CLEVELAND -- Now that Donald Trump is officially the Republican nominee for president, Florida GOP delegate Nelson Díaz said "the seemingly never-ending Obama recession is soon to be over."
New York, Trump's home state and the home state of some 3.7 million Latinos, put the business mogul/reality television star whose campaign began with a tirade against Mexicans and Mexico, over the top on the second night of the convention.
House Speaker Paul Ryan, who months earlier said Trump's questioning of Indiana-born federal Judge Gonzalo Curiel's competence because of his heritage was textbook racism, gaveled Trump as nominee following the vote roll call Tuesday evening.
For supporters of Trump, the official nomination meant they could focus on the campaign leading to November.
"DJT (Donald J. Trump) will put America back to work and back on the road to prosperity," said the Miami-based Díaz, who was with his fellow Florida state delegates on the floor to announce the state's vote announcement, to NBC Latino.
The 2007 Great Recession, which began before President Barack Obama took office, was declared over in 2009. The recovery has been slow but steady, and unemployment dropped to its lowest rate in years. Yet it has not provided much improvement in wages, according to a report from FiveThirtyEight.
The declaration of Trump as the GOP's official nominee came on the night that the convention theme was "Make America Work Again," although many of the speeches were fiercely criticizing Trump's rival, Hillary Clinton as well as dedicating to adulation of Trump, as well as more talk about national security.
The economic theme is important because the Trump campaign sees its opening with the Latino community through promotion of his positions on jobs and the economy and support for business, particularly small business.
"This is going to be a leadership that puts American people first. We are going to bring back our jobs," Trump said in a video appearance broadcast at the convention.
The evening roll call helped the party in its effort to present a united front amid what has at times been a chaotic event and some challenges to Trump becoming the nominee. New Mexico Gov. Susana Martinez, who had refused to endorse Trump and was the target of his criticism, showed up on the convention floor, introducing the young delegate who announced the state's votes.
Marco Rodriguez, a Texas delegate who was a Ted Cruz supporter but is at the convention as a Trump delegate, said although Trump wasn't at the top of his list originally, "the idea he is some sort of catastrophe for us Americans or legal resident Latinos will prove to be very wrong."
"I bet when all is said and done, if the GOP keeps the Senate and House, Latinos will prosper big time unlike how we've done under the terrible Obama administration," said the Texan Republican.
Now that it is official, "stopping Hillary Clinton is the single most important thing for my bride, six children and extended family across America," Rodriguez said.
Earlier in that day, small business owner Jesús Márquez said Trump can do better on the economy for Latinos.
"Latinos care for jobs, for the economy and education for their children and that's the main issue, not immigration," said Márquez, a political analyst and Hispanic outreach strategist.
After Trump's nomination, he said "Trump can mean better opportunities for Latinos."
"Ask Latinos that live in communities, cities and states that have been governed by Democrats for decades if they feel better off," said Márquez, "ask them if the economy, or education or security is working for them. I believe that Donald Trump gives Latinos a better option in the economy, education and security."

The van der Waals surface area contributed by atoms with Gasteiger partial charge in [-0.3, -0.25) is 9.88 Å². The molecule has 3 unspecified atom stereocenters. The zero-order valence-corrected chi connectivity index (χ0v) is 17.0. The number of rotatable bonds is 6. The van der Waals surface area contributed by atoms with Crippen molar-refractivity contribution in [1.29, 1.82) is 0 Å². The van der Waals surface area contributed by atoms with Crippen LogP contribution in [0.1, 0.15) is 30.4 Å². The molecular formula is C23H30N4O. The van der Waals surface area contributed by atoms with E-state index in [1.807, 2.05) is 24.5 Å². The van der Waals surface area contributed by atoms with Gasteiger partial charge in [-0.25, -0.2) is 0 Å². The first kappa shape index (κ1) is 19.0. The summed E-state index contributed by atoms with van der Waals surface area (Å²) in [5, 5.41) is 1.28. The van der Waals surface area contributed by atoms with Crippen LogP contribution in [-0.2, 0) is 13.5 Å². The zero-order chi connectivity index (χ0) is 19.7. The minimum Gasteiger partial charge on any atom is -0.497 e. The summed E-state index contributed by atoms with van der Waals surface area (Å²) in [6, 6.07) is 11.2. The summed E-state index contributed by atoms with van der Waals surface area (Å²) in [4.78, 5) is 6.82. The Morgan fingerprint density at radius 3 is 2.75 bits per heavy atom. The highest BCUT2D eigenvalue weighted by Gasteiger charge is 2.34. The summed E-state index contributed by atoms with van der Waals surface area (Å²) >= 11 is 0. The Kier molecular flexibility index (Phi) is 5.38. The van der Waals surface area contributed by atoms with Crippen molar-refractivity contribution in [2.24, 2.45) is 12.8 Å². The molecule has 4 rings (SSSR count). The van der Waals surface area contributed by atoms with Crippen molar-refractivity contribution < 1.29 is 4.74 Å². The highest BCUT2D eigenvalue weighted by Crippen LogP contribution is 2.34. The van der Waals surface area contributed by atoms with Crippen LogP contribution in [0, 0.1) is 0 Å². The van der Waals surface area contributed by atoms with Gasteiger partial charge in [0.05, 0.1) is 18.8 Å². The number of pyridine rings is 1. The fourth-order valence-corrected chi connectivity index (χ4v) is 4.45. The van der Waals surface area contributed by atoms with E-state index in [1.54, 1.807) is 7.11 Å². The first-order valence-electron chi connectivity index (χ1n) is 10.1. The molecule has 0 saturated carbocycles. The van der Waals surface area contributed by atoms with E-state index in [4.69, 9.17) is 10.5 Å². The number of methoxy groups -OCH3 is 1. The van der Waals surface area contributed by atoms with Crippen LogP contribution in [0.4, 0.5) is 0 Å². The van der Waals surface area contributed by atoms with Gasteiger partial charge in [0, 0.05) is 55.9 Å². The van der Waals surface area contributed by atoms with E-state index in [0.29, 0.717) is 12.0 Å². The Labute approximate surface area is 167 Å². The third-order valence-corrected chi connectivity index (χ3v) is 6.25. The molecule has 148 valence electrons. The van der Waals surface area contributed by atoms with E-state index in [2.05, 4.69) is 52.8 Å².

U.S. Hispanic Chamber of Commerce president and CEO Javier Palomarez, whose chamber represents 4.1 million Hispanic-owned businesses, said the economy needs a commander-in-chief who has a thorough and complete understanding of American small business and how critical Hispanic businesses are to the economy. Palomarez said they were at the forefront of job growth, starting business ventures at almost three times the national average and contributing $661 billion to the economy every year.
"While we hear a lot of words and dialogue from Donald Trump about how he's going to make America great again ... we have yet to hear a single word from him on how he is going to make America's small businesses continue to grow," Palomarez said.
Trump had agreed to participate in a USHCC candidate forum with Palomarez, but then backed out. The USHCC president said Trump wanted to decide which media could attend, didn't want a live event and wanted to decide what questions Palomarez would ask him. Palomarez said he declined those contingencies.
He said he has yet to hear a detailed plan for growth of small businesses but where Trump has "stepped into a bit of clarity" is his vehement opposition to the Trans Pacific Partnership (TPP) trade agreement and other trade agreements, which Trump has said are bad for America. The Republican candidate has repeatedly said that the country has been weak in trade agreements.
Palomarez disagrees, saying the TPP will level the playing field for American small businesses and give them the opportunity to compete and provide more transparency so they understand how to access the markets of other countries. He said 98 percent of U.S. businesses that export are small businesses and companies.
"For a guy who claims he is businessman not to understand that, that completely boggles my mind," said Palomarez.
Clinton national political adviser Amanda Renteria also criticized Trump's lack of a plan to "Make America Work Again.
"I think if you're going to make America work again you've got to have a program, you've got to have a plan," said Renteria. "We haven't heard many plans here at the Republican convention," Renteria said. "I'm anxious to hear one."